One final note that Critchlow stresses is the cult of personality that surrounds these revolutionary monsters. While there is no question that these men were corrupted by power, it is important to remember that it was their determined belief that only they could be the saviors of mankind that propelled them to that power in the first place. This megalomania is the final piece to the mindset of the revolutionary monster. Lenin, Mao, Castro, Mugabe, and Khomeini all believed that they could lead the world in a new direction. They faced different problems, but their answers all stemmed from the same revolutionary mindset. Only this messiah could implement a Marxist-based order, rid Africa of Western imperialism, or protect Islam from Western secularism. Such power drove the creation of cults of personality. They were the sole saviors and as such their rivals within the revolution were eliminated as quickly as the supposed villains of the old order. Critchlow explores how a willfully gullible Western press helped craft these cults of personality by weaving journalists like Agnes Smedley, Edward Snow, and Herbert Matthews into his narrative. While Joseph Stalin is not covered in detail in this work, it would have been nice for Critchlow to include the naive journalist Walter Duranty to highlight even further the culpability of the Western media in these atrocities.
One of the most useful things this book does is to dig deep into some of the more overlooked flaws of these revolutionary monsters. Critchlow illustrates the anti-Semitism of the Soviet Union by bringing up Stalin’s “Jewish Doctors Plot” and offering much reflection on Khomeini’s attitude towards Jews. His book also delves into the homophobia associated with many of these monsters. For example, Critchlow cites Castro’s pejorative use of maricones (homosexuals) to refer to intellectuals and his furiously referring to Khrushchev as a homosexual for not launching a nuclear strike on the USA during the Cuban Missile Crisis. Additionally, Crichlow also digs into Robert Mugabe’s rampant homophobia. Then there are the examples of racism, including Lenin’s February 1918 massacre of 14,000 Muslims in Russian Turkestan and Mugabe’s genocidal war on the Ndebele and Kalanga peoples.
Critchlow’s Revolutionary Monsters is a great introductory study of the revolutionary mindset and how Lenin, Mao, Castro, Mugabe, and Khomeini represent it. The work is a tremendous answer to the many questions today’s youth have about revolution and socialism. The author shows how far removed these movements are from the romantic view attached to them. These aspects of the revolutionary monsters often get left behind in a focus on body counts, but this is a mistake. Those susceptible to the siren’s call of revolution need to understand that these are not movements free of the blemishes they assign to modern America and the West. Critchlow notes of his work that “The assumption behind Revolutionary Monsters is that facts can replace vacuous rhetoric about ‘liberation,’ ‘equality,’ and ‘freedom.’” Let us pray that he is correct.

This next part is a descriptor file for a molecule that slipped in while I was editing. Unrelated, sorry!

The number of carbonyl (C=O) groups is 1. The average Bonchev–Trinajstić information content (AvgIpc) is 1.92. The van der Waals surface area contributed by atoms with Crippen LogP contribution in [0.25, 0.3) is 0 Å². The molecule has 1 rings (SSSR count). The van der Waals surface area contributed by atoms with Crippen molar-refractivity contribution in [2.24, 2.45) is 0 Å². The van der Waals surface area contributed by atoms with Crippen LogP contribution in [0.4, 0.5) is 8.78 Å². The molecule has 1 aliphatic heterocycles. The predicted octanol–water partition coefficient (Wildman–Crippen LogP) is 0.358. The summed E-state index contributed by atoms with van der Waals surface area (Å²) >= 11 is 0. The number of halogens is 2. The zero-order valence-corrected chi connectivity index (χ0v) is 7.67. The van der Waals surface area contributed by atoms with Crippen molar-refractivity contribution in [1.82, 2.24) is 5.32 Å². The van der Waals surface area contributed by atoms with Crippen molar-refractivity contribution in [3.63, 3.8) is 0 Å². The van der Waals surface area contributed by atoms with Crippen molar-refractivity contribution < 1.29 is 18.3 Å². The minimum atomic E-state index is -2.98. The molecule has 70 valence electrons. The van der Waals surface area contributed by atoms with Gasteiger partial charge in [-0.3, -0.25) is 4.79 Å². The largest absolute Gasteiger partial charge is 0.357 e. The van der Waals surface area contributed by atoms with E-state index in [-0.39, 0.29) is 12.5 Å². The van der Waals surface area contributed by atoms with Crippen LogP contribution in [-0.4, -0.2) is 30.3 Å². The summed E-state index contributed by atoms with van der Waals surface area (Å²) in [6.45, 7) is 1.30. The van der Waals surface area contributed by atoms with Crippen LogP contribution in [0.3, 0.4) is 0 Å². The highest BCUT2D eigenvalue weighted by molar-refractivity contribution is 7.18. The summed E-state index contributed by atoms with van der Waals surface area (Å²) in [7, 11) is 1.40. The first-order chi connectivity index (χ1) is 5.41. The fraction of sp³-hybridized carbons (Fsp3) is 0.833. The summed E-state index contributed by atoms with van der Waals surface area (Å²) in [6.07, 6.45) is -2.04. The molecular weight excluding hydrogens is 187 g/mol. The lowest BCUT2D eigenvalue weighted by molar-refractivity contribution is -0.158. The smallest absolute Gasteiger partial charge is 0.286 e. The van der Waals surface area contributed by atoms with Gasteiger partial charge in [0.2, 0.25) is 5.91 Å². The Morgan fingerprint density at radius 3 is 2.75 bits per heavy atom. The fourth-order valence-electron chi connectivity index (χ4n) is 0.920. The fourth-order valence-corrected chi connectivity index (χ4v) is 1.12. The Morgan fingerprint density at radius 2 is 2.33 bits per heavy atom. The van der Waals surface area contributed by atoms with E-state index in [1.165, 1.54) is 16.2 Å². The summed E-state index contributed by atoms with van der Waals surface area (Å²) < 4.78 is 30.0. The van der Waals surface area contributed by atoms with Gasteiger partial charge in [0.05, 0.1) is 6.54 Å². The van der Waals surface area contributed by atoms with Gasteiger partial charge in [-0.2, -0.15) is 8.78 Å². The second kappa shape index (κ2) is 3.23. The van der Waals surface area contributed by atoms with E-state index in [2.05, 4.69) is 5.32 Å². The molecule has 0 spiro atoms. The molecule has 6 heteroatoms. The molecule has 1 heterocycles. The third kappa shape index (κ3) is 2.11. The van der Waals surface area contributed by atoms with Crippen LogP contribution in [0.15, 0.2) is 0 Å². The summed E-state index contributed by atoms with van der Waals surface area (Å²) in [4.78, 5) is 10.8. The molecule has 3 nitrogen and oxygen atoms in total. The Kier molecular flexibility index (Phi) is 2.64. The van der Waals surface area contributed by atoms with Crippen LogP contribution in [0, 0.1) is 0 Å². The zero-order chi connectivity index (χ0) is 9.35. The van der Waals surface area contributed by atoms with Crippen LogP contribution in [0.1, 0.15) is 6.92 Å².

As an assistant professor of history with years of teaching experience, I can attest that today’s college students have virtually no background knowledge on these five revolutionaries when they enter my world history survey courses. This book can go a long way towards showing them the problems inherent with scheming towards a utopia. I will be assigning this book to my students, paired with some of the major writings and speeches from its five major characters. The global aspect of Critchlow’s work is of the utmost importance, as Mugabe and Khomeini are even less known or understood than Lenin, Mao, and Castro. This book will serve as a wonderful foundation for my world history survey course.
Jason C. Phillips is an Assistant Professor of History at Peru State College in Peru, Nebraska. He received his PhD from the University of Arkansas in 2019 with a focus on German history, but has since changed his research direction and is currently focused on American political history. He is working on a book entitled Reagan’s Women, which explores the role Republican women played in shaping party politics and conservative debate throughout the 1980s.